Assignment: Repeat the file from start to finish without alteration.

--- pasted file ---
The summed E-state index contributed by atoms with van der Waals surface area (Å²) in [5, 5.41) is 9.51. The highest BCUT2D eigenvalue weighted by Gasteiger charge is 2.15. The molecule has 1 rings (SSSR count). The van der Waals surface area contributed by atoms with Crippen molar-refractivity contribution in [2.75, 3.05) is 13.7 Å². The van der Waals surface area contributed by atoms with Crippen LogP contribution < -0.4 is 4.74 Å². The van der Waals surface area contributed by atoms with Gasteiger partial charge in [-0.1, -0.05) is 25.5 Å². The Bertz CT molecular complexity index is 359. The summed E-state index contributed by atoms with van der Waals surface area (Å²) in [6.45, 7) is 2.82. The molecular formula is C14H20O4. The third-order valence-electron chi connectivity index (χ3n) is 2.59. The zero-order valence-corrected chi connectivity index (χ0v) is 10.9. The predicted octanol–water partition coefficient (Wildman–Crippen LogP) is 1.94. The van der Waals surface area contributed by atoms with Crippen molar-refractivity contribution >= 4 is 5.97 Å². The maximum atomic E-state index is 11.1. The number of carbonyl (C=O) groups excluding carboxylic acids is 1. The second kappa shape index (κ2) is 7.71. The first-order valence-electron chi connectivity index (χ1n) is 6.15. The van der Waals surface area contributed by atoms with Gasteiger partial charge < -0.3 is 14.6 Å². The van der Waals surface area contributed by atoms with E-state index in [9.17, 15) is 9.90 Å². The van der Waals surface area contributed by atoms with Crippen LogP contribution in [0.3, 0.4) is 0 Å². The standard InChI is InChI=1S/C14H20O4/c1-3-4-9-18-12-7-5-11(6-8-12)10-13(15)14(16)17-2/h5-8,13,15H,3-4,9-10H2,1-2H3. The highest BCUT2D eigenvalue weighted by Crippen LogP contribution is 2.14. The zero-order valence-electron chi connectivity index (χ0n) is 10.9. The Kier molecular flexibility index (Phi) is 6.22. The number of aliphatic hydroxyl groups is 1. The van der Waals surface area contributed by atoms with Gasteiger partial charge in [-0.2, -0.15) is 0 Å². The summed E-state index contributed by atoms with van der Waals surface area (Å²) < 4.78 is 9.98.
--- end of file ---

The summed E-state index contributed by atoms with van der Waals surface area (Å²) in [5, 5.41) is 9.51. The highest BCUT2D eigenvalue weighted by Gasteiger charge is 2.15. The molecule has 1 rings (SSSR count). The van der Waals surface area contributed by atoms with Crippen molar-refractivity contribution in [2.75, 3.05) is 13.7 Å². The van der Waals surface area contributed by atoms with Crippen LogP contribution < -0.4 is 4.74 Å². The van der Waals surface area contributed by atoms with Gasteiger partial charge in [-0.1, -0.05) is 25.5 Å². The Bertz CT molecular complexity index is 359. The summed E-state index contributed by atoms with van der Waals surface area (Å²) in [6.45, 7) is 2.82. The molecular formula is C14H20O4. The third-order valence-electron chi connectivity index (χ3n) is 2.59. The zero-order valence-corrected chi connectivity index (χ0v) is 10.9. The predicted octanol–water partition coefficient (Wildman–Crippen LogP) is 1.94. The van der Waals surface area contributed by atoms with Crippen molar-refractivity contribution >= 4 is 5.97 Å². The maximum atomic E-state index is 11.1. The number of carbonyl (C=O) groups excluding carboxylic acids is 1. The second kappa shape index (κ2) is 7.71. The first-order valence-electron chi connectivity index (χ1n) is 6.15. The van der Waals surface area contributed by atoms with Gasteiger partial charge < -0.3 is 14.6 Å². The van der Waals surface area contributed by atoms with E-state index in [9.17, 15) is 9.90 Å². The van der Waals surface area contributed by atoms with Crippen LogP contribution in [0.3, 0.4) is 0 Å². The standard InChI is InChI=1S/C14H20O4/c1-3-4-9-18-12-7-5-11(6-8-12)10-13(15)14(16)17-2/h5-8,13,15H,3-4,9-10H2,1-2H3. The highest BCUT2D eigenvalue weighted by Crippen LogP contribution is 2.14. The zero-order valence-electron chi connectivity index (χ0n) is 10.9. The Kier molecular flexibility index (Phi) is 6.22. The number of aliphatic hydroxyl groups is 1. The van der Waals surface area contributed by atoms with Gasteiger partial charge in [-0.2, -0.15) is 0 Å². The summed E-state index contributed by atoms with van der Waals surface area (Å²) < 4.78 is 9.98.